Mobile programmatic adoption appears to be growing in Asia-Pacific; but the region is still struggling to cope with an infrastructure that is fundamentally different from other media and that requires different capabilities and skillsets.
In an interview with ExchangeWire, Jayesh Easwaramony, InMobi’s Asia-Pacific vice president and general manager, noted that advertisers turned to mobile ads to build brand awareness or drive performance outcomes, such as app installs, lead generation, and website traffic. In fact, performance-based advertising, especially app installs, account for almost 70% of the Asia-Pacific market.
To gain further insights on the region’s mobile programmatic landscape, earlier this year InMobi conducted a survey with some 50 digital marketers at brands and agencies across Asia-Pacific, including Southeast Asia, Australia, India, and Korea. It found that 71% currently were tapping mobile programmatic, with another 29% planning to do so in the near future.
In addition, 87% of marketers revealed plans to spend at least half of their digital media budget programmatically. Some 80% already were using programmatic for performance marketing, while 67% did so for retargeting and 60% for retention.
However, advertisers that used mobile programmatic for performance-based initiatives in the hope of reducing the cost of such campaigns typically would fail, Easwaramony noted. “This is because they are focused on reducing the input cost, or buying cheap impressions, rather than on the optimisation algorithm that needs technology, people, and inventory expertise”, he said.
He urged marketers against focusing only on buying inventory cheaply as a quick win to demonstrate the efficiencies mobile programmatic was touted to offer. He stressed that mobile in-app, in fact, was 40% more costly than mobile web, mainly because it delivered better performance.
He also called on the industry to tap the transparency that programmatic could deliver and build a high-quality marketplace where inventory was viewable and verifiable. This would address key concerns marketers had about the platform.
Hindered by complexity and lack of knowledge
According to the InMobi study, 58% of respondents that had yet to adopt mobile programmatic cited the complexity of the technology as a key barrier, while 42% pointed to skills shortage, and 33% cited the lack of education.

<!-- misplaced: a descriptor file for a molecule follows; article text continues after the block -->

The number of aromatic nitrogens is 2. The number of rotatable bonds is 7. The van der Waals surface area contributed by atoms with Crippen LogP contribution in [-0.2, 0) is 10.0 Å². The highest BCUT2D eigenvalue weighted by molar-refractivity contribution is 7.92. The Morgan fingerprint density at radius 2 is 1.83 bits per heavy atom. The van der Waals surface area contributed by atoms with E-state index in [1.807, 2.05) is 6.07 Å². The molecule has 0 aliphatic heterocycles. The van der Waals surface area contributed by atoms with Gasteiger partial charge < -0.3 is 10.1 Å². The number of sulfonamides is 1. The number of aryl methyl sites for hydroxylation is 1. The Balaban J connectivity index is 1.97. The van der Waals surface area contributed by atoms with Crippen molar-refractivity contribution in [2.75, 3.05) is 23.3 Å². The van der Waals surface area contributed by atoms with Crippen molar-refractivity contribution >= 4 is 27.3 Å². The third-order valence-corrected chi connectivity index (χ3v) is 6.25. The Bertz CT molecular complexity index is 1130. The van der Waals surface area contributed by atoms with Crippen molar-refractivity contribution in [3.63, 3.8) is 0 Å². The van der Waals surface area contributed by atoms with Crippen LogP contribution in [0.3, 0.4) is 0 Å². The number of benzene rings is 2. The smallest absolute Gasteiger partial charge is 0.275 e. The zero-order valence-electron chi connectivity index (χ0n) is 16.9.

In deploying mobile programmatic, 50% of advertisers also pointed to the platform’s complexity. Another 46% said the lack of perceived or measurable returns on investment was proving to be a hindrance, while 43% cited a lack of understanding in executing programmatic campaigns.
Easwaramony noted that most in the region were still in different stages of experimenting with mobile programmatic and trying out ad formats. One common bottleneck was the lack of inventory options, with many DSPs unable to purchase mobile native formats and execute on mobile-rich media.
“They largely have poor mobile data and based on cookies, which work on desktop but not on mobile”, he said. “Also, not all ad formats are compatible with all devices, so there are some issues there related to user experience.”
He noted that it would take significant time to build a data pool that combined cookie and device ID technologies. He added that many DSPs were looking to fill the gaps by enriching their data with third-party audience verification, but these were still nascent and niche.
Easwaramony explained: “Technology architecture for mobile is fundamentally more complex than the desktop world, due to various nuances related to OS (operating system), device, and screen. There’s a wide variety of formats to deal with, including video, native, rich-media, mobile web, and mobile in-app.
“Hence, it needs more engineering precision and focus”, he said, noting that most DPSs had capabilities in mobile web but not in mobile in-app, which offered the best inventory and performance.
There also was an issue of scale, he said. “Since most DSPs can only access data [insights] when they run campaigns and compare, they learn only if they run more campaigns across wide sources of inventory”, he noted. “Because mobile programmatic is nascent and user knowledge is more concentrated with larger players and SDK-based ad networks, it’s difficult for them to build that scale.”
He suggested that DSPs should invest in technology-supported mobile apps and move towards buying in-app audiences for brands. These datasets also should be enriched with location information, he added.
Deploying mobile-first creatives was critical, he stressed, pointing to video as a good starting point as the medium offered many new options such as vertical video.
And, with Asia-Pacific’s disparate mobile landscape, he said DSPs would need to have scalable infrastructure with low latency across all markets. “If they want region-wide coverage, they need to have a strong datacentre strategy covering key hubs here”, he added. “The ecosystem also is very different in China, compared to the rest of Asia-Pacific, so its needs will be different.”
And, while programmatic might tout to offer automation, DSPs would need strong local service teams who understand mobile in their targeted markets in the region, he said.
Advertisers, too, should work closely with their ad tech partners to overcome the complexity of the platform and approach mobile programmatic with new eyes. Easwaramony said: “Don’t bring old practices over, for example, by insisting on site-based buying rather than audience-based buying.
“Complications also can arise due to overly narrow targeting measures”, he said. “Brands can gain a lot more reach amongst new users of their products if they keep the scope broad and optimise based on results rather than a priori user knowledge.”